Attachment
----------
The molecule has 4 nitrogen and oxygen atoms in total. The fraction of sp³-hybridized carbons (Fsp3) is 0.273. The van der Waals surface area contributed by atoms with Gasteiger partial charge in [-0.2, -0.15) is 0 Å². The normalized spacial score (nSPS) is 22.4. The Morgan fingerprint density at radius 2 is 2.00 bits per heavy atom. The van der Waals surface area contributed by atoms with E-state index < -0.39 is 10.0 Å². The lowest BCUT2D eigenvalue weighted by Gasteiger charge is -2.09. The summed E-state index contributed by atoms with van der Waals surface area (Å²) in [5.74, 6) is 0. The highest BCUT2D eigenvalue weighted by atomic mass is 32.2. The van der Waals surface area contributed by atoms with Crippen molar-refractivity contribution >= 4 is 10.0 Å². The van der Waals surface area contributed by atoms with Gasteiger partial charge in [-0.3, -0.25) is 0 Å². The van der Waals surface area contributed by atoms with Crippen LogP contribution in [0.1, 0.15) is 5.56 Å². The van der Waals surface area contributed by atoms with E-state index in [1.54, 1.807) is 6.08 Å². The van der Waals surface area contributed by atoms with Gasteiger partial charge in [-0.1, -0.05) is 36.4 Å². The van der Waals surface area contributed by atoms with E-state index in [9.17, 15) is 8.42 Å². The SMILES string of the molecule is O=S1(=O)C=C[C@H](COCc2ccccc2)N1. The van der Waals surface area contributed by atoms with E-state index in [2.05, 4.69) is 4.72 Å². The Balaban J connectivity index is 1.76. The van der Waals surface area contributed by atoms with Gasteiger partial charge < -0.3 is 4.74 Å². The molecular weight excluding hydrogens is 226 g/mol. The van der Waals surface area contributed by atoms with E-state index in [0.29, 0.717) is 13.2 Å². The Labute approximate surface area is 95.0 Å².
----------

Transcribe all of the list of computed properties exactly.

The molecule has 4 nitrogen and oxygen atoms in total. The fraction of sp³-hybridized carbons (Fsp3) is 0.273. The van der Waals surface area contributed by atoms with Gasteiger partial charge in [-0.2, -0.15) is 0 Å². The normalized spacial score (nSPS) is 22.4. The Morgan fingerprint density at radius 2 is 2.00 bits per heavy atom. The van der Waals surface area contributed by atoms with E-state index < -0.39 is 10.0 Å². The lowest BCUT2D eigenvalue weighted by Gasteiger charge is -2.09. The summed E-state index contributed by atoms with van der Waals surface area (Å²) in [5.74, 6) is 0. The highest BCUT2D eigenvalue weighted by atomic mass is 32.2. The van der Waals surface area contributed by atoms with Crippen molar-refractivity contribution >= 4 is 10.0 Å². The van der Waals surface area contributed by atoms with Gasteiger partial charge in [-0.3, -0.25) is 0 Å². The van der Waals surface area contributed by atoms with Crippen LogP contribution in [0.1, 0.15) is 5.56 Å². The van der Waals surface area contributed by atoms with E-state index in [1.54, 1.807) is 6.08 Å². The van der Waals surface area contributed by atoms with Gasteiger partial charge in [-0.1, -0.05) is 36.4 Å². The van der Waals surface area contributed by atoms with E-state index in [9.17, 15) is 8.42 Å². The SMILES string of the molecule is O=S1(=O)C=C[C@H](COCc2ccccc2)N1. The van der Waals surface area contributed by atoms with E-state index in [2.05, 4.69) is 4.72 Å². The Balaban J connectivity index is 1.76. The van der Waals surface area contributed by atoms with Gasteiger partial charge < -0.3 is 4.74 Å². The molecular weight excluding hydrogens is 226 g/mol. The van der Waals surface area contributed by atoms with E-state index in [0.29, 0.717) is 13.2 Å². The Labute approximate surface area is 95.0 Å².